What Sun Ra is certain of, knows in his bones and blood, Dumas is taking his word for it in a kind of self-hypnosis, and there is inevitable longing in the once removed position of student of another man’s certainty, it’s easier and safer to be the one who knows than the one who believes the one who knows. Dumas is vulnerable, he now harbors cravings for which he has no natural name, he is now in need of a new name to match his bending frequency, he is beside himself.

    The final question Dumas asks Sun Ra before the recording cuts out is what is the name of the supreme being? The tape ends abruptly like it’s fallen off a jagged cliff. About two years after this recording was made, Dumas is killed by the NYPD in a case of  “mistaken identity.” On the night he is killed, Sun Ra convinces him to give up his gun, he disarms him. Dumas goes to the subway station in Harlem and he’s shot and killed by police. The secrets he wanted Ra to divulge by proxy he now knows as another stolen black life sent to the other side for vigilance, deliverance. The thief who stole Henry Dumas’s days, turned him into a saint who now guards our hidden legacies and this recording is evidence of where he was sent. In West African tradition, the griot or town crier, because he cannibalizes his people’s history in order to tell it, must assimilate it, eat it alive, is not buried with other members of the community when he dies but instead put in a tree to be consumed by maggots.

    This record is evidence of levels of self-love and self-interest that we are rarely privy to within black social interaction.

    This kind half crucifixion of a loved entity marked Dumas, killed at 33, as if the promised outcome of his line of inquiry into the known unknowns of Ra’s lexicon. The admonishing, almost halting, tone in Sun Ra’s voice as he answers, which is unlike the alacrity in his voice during countless other interviews, is paced as if to give Hank some time to be sure he wants to walk the line he’s walking. Sun Ra sounds like he’s worried about what communicating beyond the recipient’s capacity to conceive might mean and he does not want his friend to become a victim of his morbid ecstatic curiosity. Dumas on the other hand, is too earnest, too sincere to resist himself, he is beside himself and he marches with his shadow into that abyss of forgone conclusions that might require leaving the planet to evidence. Sun Ra has already left the planet according to his personal mythos, he was abducted at a young age and taken to Saturn. His information is coded with that experience and Dumas is a man very close to earth searching for a knowledge that belongs to another world. He must depart to find it.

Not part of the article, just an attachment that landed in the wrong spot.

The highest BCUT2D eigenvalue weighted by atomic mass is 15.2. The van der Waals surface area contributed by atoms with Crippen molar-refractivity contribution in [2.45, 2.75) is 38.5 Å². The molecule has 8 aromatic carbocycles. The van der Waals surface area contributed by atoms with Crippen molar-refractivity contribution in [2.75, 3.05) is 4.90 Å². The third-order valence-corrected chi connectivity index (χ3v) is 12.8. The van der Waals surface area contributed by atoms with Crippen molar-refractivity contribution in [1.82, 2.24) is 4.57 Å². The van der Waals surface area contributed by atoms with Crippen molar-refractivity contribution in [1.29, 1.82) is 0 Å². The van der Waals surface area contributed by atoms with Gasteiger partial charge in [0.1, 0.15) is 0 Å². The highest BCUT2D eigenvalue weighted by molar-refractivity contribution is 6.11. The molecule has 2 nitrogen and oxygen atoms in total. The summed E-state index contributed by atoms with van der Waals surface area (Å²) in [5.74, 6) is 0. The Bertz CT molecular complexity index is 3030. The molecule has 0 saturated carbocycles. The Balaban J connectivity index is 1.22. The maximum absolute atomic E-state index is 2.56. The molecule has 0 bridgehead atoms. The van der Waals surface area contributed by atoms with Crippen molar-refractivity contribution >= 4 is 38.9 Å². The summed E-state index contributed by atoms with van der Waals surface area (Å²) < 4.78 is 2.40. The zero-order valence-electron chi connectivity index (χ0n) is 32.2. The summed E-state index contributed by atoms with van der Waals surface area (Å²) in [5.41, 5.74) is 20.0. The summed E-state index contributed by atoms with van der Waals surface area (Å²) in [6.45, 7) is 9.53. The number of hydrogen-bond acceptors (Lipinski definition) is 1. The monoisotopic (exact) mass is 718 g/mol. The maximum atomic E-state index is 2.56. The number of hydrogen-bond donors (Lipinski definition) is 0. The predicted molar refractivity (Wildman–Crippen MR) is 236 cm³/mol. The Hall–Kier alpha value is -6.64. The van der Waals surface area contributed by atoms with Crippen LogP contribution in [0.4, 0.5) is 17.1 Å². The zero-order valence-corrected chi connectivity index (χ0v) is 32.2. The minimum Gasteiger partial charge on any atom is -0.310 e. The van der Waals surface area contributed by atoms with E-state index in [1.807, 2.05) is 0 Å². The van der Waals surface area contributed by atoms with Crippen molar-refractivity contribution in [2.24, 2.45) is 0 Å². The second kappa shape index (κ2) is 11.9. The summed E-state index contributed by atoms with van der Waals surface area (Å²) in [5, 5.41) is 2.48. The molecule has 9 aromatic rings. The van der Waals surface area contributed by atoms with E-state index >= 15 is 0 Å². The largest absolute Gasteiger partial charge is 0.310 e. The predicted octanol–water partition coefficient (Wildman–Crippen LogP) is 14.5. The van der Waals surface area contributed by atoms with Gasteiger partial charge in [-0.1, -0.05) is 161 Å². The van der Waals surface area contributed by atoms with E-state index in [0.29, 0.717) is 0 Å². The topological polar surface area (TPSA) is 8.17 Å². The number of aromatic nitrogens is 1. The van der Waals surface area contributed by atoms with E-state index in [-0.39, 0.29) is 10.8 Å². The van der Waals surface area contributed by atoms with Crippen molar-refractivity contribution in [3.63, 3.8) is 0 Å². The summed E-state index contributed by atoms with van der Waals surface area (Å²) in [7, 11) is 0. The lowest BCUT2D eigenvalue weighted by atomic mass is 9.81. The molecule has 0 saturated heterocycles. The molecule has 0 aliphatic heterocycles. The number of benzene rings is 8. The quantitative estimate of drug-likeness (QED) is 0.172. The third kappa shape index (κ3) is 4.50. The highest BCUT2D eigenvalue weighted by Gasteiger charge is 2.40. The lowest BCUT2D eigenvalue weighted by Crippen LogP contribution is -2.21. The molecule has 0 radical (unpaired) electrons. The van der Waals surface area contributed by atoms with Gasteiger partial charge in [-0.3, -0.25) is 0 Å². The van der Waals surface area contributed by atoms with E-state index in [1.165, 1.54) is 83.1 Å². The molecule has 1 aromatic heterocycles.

Coming forth by day

    Sun Ra wanted us to acknowledge that there is no death, that life is endless. At concerts he would beseech enthralled spectators, asking will you give up your death for me? When, in this recording of his fireside chat with Henry Dumas, he assures we’re already complete in the realm of the dead he is saying, in a way, that eternity awaits, this plane is remedial in comparison to that knowledge, there’s nothing we lack but understanding of that.

    He is explaining that death is a western concept we must outgrow if we really expect to be among those who see and hear and know how to listen to Sun Ra. He knows that the Egyptian Book of the Dead, as it’s mistranslated in the west, is really called the book of coming forth by day, of the boat that carries the sun, in its natal tongue. It is a book of endless revivification, it does not acknowledge the life/death binary the west obsesses over, but instead establishes that there is either sun or a limpid accursed sunlessness, enlightenment to the life-giving force or a forest of terrors, and we must seek the sun, Ra, Re, that ravening arrow on the way to never, the saturnine realm Sun Ra governs. If body, mind, soul, and spirit were aligned on the same plane, language would reflect the eternal truths that belong to music and poetry and we would all be coming forth by day in harmonic unison. Beneath his matter-of-fact responses to Dumas’s naive but sincere questions, is the subterfuge of that mythos, its impatience with misinterpretation and its inability to be grasped without being experienced.